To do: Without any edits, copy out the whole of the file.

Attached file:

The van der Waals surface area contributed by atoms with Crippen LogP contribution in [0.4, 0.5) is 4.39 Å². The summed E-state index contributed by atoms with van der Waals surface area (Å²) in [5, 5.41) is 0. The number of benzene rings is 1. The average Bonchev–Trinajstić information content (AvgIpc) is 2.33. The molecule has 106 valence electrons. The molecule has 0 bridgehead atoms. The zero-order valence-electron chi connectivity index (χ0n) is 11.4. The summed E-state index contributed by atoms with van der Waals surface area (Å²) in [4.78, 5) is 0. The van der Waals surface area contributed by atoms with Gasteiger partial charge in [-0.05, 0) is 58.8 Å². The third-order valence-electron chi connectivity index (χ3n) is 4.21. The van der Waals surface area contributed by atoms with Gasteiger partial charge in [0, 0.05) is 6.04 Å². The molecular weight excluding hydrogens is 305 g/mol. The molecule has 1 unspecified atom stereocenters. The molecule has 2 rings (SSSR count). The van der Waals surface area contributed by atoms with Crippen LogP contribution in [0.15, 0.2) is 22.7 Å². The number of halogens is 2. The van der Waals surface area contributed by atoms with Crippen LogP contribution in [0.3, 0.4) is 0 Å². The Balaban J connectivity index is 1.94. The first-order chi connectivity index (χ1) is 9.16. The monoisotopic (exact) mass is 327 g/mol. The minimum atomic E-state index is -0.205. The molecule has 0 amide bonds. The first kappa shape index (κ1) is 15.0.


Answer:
The van der Waals surface area contributed by atoms with Crippen LogP contribution in [0.4, 0.5) is 4.39 Å². The summed E-state index contributed by atoms with van der Waals surface area (Å²) in [5, 5.41) is 0. The number of benzene rings is 1. The average Bonchev–Trinajstić information content (AvgIpc) is 2.33. The molecule has 106 valence electrons. The molecule has 0 bridgehead atoms. The zero-order valence-electron chi connectivity index (χ0n) is 11.4. The summed E-state index contributed by atoms with van der Waals surface area (Å²) in [4.78, 5) is 0. The van der Waals surface area contributed by atoms with Gasteiger partial charge in [-0.05, 0) is 58.8 Å². The third-order valence-electron chi connectivity index (χ3n) is 4.21. The van der Waals surface area contributed by atoms with Gasteiger partial charge in [0, 0.05) is 6.04 Å². The molecular weight excluding hydrogens is 305 g/mol. The molecule has 1 unspecified atom stereocenters. The molecule has 2 rings (SSSR count). The van der Waals surface area contributed by atoms with Crippen LogP contribution in [0.15, 0.2) is 22.7 Å². The number of halogens is 2. The van der Waals surface area contributed by atoms with Crippen LogP contribution in [0.3, 0.4) is 0 Å². The Balaban J connectivity index is 1.94. The first-order chi connectivity index (χ1) is 9.16. The monoisotopic (exact) mass is 327 g/mol. The minimum atomic E-state index is -0.205. The molecule has 0 amide bonds. The first kappa shape index (κ1) is 15.0.